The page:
Master of Science (MS)
A change in the generational demographics of college students is occurring throughout the United States. By 2012, the number of Millennial students, those born from 1982 to 2003, will jump from 44 percent to 75 percent of the total college enrollment. It has been suggested that their methods of learning are different from those of previous generations. The purpose of this study was to identify and compare individual productivity and learning style preferences of undergraduate nursing students that fall into the Generation X and Millennial age cohort. Using the Dunn & Dunn Learning Style Model and the Productivity Environmental Preferences Survey(PEPS), the study examined the conditions under which an adult learner is most likely to achieve the highest level of productivity and learning. Seventy-three undergraduate nursing students in their junior year of college were surveyed on twenty different stimuli subscales. Overall results did not demonstrate strong learning style preferences in either group and demonstrated more similarities than differences. Four areas of slightly stronger preferences were noted: Generation X preference for learning from authority figures verses peer learning and the need for frequent snacking for increased productivity and learning. Millennia} students demonstrated a greater preference for wanting a more structured learning environment and having afternoon and evenings as the time of their highest level of energy for learning more difficult content. Using at-test and 2-tailed significance analysis showed a statistical significant difference between the generational cohorts in the subscales referring to "Authority oriented learner", "Time of day" and "Afternoon". Understanding the academic productivity and preferred learning style preferences of these two groups is important for both curriculum planning and policies to help increase student retention.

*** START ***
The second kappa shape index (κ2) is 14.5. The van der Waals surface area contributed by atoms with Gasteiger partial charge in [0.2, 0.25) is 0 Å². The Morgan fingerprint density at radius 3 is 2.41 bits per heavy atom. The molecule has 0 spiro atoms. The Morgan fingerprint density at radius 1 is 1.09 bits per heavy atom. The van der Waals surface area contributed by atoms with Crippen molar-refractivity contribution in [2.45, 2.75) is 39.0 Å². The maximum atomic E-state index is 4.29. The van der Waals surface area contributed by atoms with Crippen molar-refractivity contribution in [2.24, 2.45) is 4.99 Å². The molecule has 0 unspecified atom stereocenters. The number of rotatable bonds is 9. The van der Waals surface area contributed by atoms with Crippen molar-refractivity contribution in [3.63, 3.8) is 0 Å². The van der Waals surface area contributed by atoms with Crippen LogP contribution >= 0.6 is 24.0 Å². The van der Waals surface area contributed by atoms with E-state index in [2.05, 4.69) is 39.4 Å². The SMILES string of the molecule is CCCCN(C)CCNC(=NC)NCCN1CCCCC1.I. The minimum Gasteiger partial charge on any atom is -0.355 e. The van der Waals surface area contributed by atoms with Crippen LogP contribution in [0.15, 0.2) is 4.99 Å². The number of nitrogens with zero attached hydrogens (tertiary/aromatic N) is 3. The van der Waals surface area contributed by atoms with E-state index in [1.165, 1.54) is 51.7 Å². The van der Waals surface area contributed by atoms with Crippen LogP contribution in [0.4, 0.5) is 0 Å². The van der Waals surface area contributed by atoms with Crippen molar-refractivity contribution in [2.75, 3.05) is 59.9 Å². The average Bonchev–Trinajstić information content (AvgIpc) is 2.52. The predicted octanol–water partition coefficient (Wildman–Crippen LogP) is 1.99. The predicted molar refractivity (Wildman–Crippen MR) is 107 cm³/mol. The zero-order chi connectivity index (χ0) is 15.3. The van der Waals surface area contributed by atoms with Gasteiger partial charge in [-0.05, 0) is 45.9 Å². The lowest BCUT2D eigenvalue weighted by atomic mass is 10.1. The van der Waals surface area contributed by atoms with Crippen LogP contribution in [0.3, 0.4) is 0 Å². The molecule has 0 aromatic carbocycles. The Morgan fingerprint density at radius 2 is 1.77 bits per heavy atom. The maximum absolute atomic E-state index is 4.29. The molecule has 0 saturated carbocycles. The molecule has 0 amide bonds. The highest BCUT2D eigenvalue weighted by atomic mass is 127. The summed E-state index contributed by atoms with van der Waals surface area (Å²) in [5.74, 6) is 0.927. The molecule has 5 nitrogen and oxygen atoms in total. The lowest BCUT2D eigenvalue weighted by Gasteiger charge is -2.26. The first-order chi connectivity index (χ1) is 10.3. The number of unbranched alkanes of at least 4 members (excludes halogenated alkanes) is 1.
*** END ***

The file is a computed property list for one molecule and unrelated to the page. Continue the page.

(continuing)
Machado, Susana, "Productivity Environmental Preference Survey (PEPS) of Undergraduate Nursing Students - A Generational Perspective" (2009). Master's Projects. 786.